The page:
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ORIGINAL ARTICLE
Year : 2018  |  Volume : 50  |  Issue : 4  |  Page : 134-138

Dual task training, fall, and functional independence in patients with Parkinson's disease: A longitudinal study


1 In-Sync Center for Child Development, Hyderabad, Telangana, India
2 Director, Paravartan Occupational Therapy and Physiotherapy Center, Bangalore, Karnataka, India
3 Department of Rehabilitation Medicine, Ang Mo Kio- Thye Hua Kwan Hospital Ltd, Singapore

Correspondence Address:
Dr. Soumyakanta Sahu
EB-821, Badagada Brit Colony, Bhubaneswar - 751 018, Odisha
India
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Source of Support: None, Conflict of Interest: None


DOI: 10.4103/ijoth.IJOTH_13_18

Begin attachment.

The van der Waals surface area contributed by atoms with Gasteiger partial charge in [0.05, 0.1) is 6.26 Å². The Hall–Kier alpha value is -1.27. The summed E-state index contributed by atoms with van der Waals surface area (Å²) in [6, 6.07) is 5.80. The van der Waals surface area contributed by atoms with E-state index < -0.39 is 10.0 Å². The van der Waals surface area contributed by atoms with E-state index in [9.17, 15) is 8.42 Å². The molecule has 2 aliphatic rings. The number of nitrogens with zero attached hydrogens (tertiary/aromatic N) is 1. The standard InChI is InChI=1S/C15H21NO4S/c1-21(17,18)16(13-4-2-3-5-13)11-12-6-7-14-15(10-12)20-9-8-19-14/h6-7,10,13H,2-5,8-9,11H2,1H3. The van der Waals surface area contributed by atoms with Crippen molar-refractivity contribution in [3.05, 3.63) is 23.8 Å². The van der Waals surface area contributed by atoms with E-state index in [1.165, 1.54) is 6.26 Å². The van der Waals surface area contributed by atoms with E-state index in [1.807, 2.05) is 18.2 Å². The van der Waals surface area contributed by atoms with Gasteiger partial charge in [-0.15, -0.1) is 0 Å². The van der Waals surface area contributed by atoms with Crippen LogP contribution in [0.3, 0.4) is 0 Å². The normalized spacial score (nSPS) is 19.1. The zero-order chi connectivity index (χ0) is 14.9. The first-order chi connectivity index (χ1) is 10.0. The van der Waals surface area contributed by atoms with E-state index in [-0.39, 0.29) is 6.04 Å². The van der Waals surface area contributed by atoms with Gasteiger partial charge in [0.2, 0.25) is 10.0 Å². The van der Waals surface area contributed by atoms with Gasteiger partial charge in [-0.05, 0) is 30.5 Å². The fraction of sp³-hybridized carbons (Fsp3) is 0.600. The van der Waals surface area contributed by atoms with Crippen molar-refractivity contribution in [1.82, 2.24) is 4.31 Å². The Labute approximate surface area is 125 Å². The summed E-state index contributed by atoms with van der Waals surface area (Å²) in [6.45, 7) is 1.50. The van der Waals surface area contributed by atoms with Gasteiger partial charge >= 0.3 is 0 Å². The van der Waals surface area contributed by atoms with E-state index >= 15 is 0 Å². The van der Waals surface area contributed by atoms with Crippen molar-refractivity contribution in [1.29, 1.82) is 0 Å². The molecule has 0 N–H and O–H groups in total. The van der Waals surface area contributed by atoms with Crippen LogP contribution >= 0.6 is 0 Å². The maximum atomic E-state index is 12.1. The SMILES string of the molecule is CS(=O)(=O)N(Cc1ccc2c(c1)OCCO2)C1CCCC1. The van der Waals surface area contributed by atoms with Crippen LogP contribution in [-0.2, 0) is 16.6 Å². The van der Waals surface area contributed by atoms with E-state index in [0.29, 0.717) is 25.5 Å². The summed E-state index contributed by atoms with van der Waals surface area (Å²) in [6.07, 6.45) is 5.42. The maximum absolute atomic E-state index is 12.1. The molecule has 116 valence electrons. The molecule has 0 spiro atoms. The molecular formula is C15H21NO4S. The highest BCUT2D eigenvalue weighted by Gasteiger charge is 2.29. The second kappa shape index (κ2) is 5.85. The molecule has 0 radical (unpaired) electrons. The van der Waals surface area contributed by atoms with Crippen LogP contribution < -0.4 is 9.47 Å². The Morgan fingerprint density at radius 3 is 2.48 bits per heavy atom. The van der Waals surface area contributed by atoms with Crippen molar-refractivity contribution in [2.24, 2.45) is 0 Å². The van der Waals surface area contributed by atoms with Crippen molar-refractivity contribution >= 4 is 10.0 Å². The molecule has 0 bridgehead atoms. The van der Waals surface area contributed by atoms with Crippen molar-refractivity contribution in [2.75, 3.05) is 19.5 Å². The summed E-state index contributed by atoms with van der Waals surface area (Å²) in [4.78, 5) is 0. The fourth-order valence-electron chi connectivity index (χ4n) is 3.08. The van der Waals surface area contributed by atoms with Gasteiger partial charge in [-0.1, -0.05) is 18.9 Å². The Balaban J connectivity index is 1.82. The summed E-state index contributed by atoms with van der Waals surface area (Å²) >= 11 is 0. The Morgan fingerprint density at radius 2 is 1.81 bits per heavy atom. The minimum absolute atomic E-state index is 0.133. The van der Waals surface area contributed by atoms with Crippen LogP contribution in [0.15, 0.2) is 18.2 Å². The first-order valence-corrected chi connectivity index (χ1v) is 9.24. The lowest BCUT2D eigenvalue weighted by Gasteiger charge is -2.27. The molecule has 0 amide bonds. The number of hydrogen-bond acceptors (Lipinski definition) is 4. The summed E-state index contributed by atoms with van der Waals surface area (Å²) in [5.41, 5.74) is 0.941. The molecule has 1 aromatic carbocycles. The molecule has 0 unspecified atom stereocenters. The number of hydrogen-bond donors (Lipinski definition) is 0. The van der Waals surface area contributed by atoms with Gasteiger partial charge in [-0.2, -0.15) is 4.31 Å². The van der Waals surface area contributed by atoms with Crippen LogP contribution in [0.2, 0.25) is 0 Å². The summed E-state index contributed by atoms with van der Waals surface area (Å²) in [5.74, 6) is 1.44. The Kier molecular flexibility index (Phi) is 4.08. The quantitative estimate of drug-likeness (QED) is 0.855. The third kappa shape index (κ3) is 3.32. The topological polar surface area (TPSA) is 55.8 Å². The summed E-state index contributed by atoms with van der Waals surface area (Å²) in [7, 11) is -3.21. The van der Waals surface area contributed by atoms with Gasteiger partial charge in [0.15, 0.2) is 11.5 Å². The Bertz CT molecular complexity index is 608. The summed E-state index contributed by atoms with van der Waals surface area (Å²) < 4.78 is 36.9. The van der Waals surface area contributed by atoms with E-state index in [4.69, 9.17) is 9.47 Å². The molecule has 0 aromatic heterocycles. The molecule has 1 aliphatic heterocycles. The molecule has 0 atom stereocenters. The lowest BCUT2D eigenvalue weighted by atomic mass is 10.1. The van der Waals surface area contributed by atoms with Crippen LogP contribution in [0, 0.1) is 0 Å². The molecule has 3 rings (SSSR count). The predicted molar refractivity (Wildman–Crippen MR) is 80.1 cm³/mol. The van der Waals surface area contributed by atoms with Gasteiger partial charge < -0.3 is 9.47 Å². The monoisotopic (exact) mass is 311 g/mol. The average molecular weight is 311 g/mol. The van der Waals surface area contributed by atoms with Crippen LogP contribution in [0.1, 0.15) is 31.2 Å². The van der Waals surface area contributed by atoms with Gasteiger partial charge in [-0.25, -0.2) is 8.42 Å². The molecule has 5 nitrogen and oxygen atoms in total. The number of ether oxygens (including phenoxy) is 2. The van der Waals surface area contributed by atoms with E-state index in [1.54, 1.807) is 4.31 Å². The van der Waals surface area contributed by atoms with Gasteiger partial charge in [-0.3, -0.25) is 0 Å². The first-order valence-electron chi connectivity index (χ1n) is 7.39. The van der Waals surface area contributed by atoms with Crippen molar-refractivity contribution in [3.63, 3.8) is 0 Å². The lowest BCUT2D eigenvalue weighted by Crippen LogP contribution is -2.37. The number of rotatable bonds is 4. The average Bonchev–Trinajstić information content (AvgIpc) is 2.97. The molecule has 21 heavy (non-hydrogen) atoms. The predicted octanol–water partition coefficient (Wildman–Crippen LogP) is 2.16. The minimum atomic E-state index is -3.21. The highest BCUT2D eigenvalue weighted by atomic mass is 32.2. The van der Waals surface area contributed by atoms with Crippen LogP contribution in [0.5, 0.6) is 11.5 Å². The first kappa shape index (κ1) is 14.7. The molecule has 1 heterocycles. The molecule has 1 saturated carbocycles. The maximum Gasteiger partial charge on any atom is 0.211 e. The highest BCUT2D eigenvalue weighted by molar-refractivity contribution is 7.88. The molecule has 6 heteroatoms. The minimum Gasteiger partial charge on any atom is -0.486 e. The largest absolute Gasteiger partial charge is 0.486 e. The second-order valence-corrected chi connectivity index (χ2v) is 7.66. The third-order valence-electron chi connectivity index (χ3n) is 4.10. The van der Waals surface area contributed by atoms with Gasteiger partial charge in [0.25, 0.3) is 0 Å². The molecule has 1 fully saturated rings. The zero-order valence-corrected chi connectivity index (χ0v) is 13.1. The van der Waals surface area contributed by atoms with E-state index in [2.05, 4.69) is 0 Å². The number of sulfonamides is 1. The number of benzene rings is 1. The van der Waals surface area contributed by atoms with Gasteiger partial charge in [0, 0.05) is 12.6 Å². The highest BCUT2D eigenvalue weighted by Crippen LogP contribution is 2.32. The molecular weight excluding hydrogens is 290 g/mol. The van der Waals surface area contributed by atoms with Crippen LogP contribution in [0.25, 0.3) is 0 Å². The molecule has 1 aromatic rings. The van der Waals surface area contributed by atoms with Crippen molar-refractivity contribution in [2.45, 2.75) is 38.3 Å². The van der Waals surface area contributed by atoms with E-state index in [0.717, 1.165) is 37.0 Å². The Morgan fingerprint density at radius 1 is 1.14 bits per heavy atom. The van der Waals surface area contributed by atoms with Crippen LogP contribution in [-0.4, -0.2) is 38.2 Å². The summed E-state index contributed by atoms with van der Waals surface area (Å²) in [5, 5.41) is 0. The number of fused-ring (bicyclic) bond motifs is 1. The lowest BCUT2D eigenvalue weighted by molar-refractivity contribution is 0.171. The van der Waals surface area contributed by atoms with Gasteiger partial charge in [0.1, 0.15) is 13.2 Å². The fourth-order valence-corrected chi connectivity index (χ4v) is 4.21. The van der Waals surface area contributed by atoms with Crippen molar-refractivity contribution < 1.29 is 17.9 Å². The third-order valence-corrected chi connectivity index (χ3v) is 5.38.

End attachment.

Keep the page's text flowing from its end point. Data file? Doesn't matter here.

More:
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Background: Most of the daily living activities (ADL) require dual-task (DT) performance so as to efficiently accomplish different tasks in everyday life like shifting objects from one place to other, monitoring the environment, and judging the threats and balancing efficiently to transfer self, etc. Due to disruption of the motor function of basal ganglia, patients with Parkinson's disease (PD) demonstrate noticeable problems while performing DT with a significant amount of gait and balance impairments which are also known as fall risk factors. Objectives: In this study, we evaluated the long-term effect of a DT training program applied with basic principles of motor learning on falling and ADL in patients with PD. Study Design: Pre-test and post-test experimental study design. Methods: Fifty-four patients with PD were allocated into two groups by simple randomization. Outcomes were recorded for fear of fall (FOF) by Tinetti Fall Efficacy Scale, ADL by functional independence measure and a number of falls within the last 6 months. Both the groups received occupational therapy services, whereas the patients of the experimental group received a 4 weeks program of one-on-one training program including walking while performing several motor and cognitive tasks. Data for all outcomes were measured before training and posttraining. Follow-up scores were recorded till 2 years after completion of the training program. Results: Both the groups showed significant improvements in FOF and ADL scores. Between the group, analyses showed experimental group had a significant difference in the improvements than the control group. There was a significant difference noted between posttraining and follow-up scores for both the groups. The number of falls in both groups reduced significantly. The experimental group showed a significant reduction in some falls as compared to the control group. Conclusion: The result of this study showed feasibility as well as the efficacy of DT training program to minimize falls and FOF thus resulting in improvement of functional independence with its strong retention effect till 2 years after posttraining.


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